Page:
Pleasure In ProgrammingPosted: February 3, 2008
We’ve long known that a programmer’s productivity depends largely upon how much he enjoys his work environment and the task that he’s been assigned. We know that various things that make the environment nicer assist productivity, for some seemingly ungraspable reason.
To me, at least, this has long been a mystery. Why is it that a programmer, given total understanding of his field, excellent training, and high intelligence, could yet produce better in a more enjoyable environment? It would seem to have nothing to do with the interaction between a person and a machine, as programming seems to be.
Well, in Dianetics: The Modern Science of Mental Health, L. Ron Hubbard talks about pleasure, over and over. One of the things he says is:
There is a necessity for pleasure, a necessity as live and quivering and vital as the human heart itself. … The creative, the constructive, the beautiful, the harmonious, the adventurous, yes, and even escape from the maw of oblivion, these things are pleasure and these things are necessity.
Talk to anybody who worked at Netscape in its early days, and they will tell you that there was a sense of adventure in what they were doing. Talk to some of the people who work on Google’s greatest projects, and ask them about how pleasurable they find their jobs. Ask the Apple engineers how enjoyable it was to create the iPhone, or to design Mac OS X. Ask the world’s greatest user interface designers if the harmony of a perfectly usable, good-looking interface isn’t something that makes them happy.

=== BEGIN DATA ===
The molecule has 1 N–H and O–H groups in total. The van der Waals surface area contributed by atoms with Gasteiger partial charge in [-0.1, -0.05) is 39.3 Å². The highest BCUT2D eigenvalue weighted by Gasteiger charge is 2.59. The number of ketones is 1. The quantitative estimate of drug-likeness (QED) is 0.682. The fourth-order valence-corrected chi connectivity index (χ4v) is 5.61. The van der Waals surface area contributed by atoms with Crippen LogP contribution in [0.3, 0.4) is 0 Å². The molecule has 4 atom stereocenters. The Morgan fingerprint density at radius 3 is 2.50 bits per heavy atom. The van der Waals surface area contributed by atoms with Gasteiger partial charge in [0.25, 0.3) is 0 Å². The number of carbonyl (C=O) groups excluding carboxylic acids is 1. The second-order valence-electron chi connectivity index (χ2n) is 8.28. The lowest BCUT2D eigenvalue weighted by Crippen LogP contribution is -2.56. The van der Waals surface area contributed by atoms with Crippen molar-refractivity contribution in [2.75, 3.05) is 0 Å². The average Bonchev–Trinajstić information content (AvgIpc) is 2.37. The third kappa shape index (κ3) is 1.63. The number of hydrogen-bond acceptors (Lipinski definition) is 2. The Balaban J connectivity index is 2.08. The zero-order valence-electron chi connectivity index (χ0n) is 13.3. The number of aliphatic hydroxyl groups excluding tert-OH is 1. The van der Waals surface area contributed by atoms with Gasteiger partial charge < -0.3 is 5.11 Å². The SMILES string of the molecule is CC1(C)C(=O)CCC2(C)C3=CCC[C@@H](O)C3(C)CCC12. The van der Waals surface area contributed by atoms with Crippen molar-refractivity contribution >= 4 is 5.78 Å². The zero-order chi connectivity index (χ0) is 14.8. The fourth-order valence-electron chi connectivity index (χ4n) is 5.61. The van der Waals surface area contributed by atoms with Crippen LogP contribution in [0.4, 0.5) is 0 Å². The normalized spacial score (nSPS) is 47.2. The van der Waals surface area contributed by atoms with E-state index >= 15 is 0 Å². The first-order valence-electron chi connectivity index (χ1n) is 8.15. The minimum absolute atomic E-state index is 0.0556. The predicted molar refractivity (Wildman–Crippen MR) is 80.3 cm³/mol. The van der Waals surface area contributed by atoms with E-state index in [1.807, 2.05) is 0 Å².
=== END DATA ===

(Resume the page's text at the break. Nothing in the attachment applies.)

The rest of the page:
Or just ask me why I have spent the last four years of my life working on Bugzilla.
The world’s greatest creations don’t come from the desire to make a quick buck, or the fear of a manager’s wrath. They don’t come merely from some programmer’s desire to prove how smart they are, and impress their peers. And they definitely don’t come about from organizations where programmers sit, blank-faced and void of thought, forced to stare at a computer to the exclusion of all else for eight hours a day, deprived of the pleasures of life. No, true creation flourishes in environments that bring into being that necessity “as live and quivering and vital as the human heart itself”–pleasure.